As a beaming Luon Sovath walked into the Phnom Penh Municipal Court for his sedition trial Tuesday, dozens of flag-waving supporters lining the sidewalk called for the charges against the activist monk to be dropped, while a throng of reporters pressed in on him.
In September, Luon Sovath was summoned to appear in court, along with U.S.-based dissident Sourn Serey Ratha, to face charges of incitement to commit a felony, plotting to commit an attack and disrupting last year’s national elections.
The charges stemmed from Mr. Serey Ratha organizing activists in Cambodia to hand out T-shirts urging people not to cast ballots and distribute flowers to soldiers along with stickers urging them to “turn your guns against the despot.”
In a statement released in the lead-up to the trial, 16 NGOs roundly criticized the court for linking Luon Sovath to Mr. Serey Ratha’s case.
But at about 9:30 a.m. Tuesday, an hour and a half after proceedings were scheduled to commence, Presiding Judge Top Chhun Heng opened the trial by saying that Luon Sovath’s charges could be separated from Mr. Serey Ratha’s case.
A few minutes later, deputy prosecutor Meas Chanpiseth announced that the summons issued for the monk was the result of a “misunderstanding” among court officials, and that charges against Luon Sovath had nothing to do with those against Mr. Serey Ratha.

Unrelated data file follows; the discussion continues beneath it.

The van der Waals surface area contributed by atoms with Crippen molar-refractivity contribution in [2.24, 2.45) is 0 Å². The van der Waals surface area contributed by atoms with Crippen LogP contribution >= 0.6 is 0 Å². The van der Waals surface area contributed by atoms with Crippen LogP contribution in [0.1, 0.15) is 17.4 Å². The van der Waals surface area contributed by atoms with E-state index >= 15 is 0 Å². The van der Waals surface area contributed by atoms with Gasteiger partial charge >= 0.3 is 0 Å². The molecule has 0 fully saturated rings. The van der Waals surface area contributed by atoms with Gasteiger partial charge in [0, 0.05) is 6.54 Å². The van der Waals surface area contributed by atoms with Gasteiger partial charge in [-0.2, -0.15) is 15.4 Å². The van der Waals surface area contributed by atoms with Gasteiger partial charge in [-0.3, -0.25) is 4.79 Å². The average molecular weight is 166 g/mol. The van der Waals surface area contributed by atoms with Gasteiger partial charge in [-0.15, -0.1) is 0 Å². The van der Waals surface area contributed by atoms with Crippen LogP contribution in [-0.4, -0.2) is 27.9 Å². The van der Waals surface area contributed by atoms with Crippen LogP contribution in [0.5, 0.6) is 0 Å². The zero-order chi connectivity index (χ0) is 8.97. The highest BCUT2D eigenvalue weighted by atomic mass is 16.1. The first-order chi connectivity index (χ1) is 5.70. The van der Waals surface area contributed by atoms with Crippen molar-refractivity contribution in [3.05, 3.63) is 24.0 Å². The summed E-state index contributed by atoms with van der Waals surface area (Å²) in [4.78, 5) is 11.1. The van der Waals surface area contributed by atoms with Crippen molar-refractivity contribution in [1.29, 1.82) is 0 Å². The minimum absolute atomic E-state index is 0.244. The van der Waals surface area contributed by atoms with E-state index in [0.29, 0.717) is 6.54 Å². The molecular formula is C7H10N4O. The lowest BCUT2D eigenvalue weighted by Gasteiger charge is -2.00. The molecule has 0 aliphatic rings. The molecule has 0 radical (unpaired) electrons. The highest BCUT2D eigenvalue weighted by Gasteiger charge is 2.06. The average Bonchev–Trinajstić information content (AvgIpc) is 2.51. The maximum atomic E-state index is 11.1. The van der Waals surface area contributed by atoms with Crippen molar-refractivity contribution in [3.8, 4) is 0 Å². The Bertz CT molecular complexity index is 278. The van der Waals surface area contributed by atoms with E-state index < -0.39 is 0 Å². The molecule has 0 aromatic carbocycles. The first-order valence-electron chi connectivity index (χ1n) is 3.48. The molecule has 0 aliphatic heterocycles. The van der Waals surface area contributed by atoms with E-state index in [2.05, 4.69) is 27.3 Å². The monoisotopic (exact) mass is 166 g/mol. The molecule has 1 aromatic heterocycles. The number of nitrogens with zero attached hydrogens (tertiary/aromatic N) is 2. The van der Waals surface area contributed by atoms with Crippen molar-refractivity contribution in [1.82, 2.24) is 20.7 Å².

“The hearing today does not involve Luon Sovath,” Judge Chhun Heng said.
In 2012, the municipal court charged Luon Sovath with incitement to commit a felony for his involvement in protests in Phnom Penh.
Luon Sovath says he met Mr. Serey Ratha only once, in the U.S. in 2011, and denies any role in his schemes. Speaking to reporters outside the court after the hearing Tuesday, the monk vowed to continue fighting to promote human rights.
“I will continue to help our society and the nation,” he said, before marching to Samakki Raingsey pagoda in Meanchey district with a contingent of supporters and fellow monks in tow.
Three other men involved in Tuesday’s trial—Im Phearun, 26; Serey Bunlong, 28; and Seng Sok Meng, 30—entered the court with far less fanfare.
Handcuffed and wearing prison-issued jumpsuits, the trio, charged with breaking the election law and joining an anti-government group for passing out Mr. Serey Ratha’s T-shirts in July last year, was escorted by guards into the courtroom, which had almost emptied following Luon Sovath’s exit.
During questioning, all three men denied being members of Mr. Serey Ratha’s Khmer People Power Movement, and said their only contact with the dissident had been via Facebook.
Mr. Serey Ratha, who lives in self-imposed exile in the U.S., admits to organizing both activities from abroad, but argues that neither act constituted a crime.
Their trial is scheduled to continue on December 9.
(Additional reporting by Neou Vannarin and Holly Robertson)
© 2014, All rights reserved.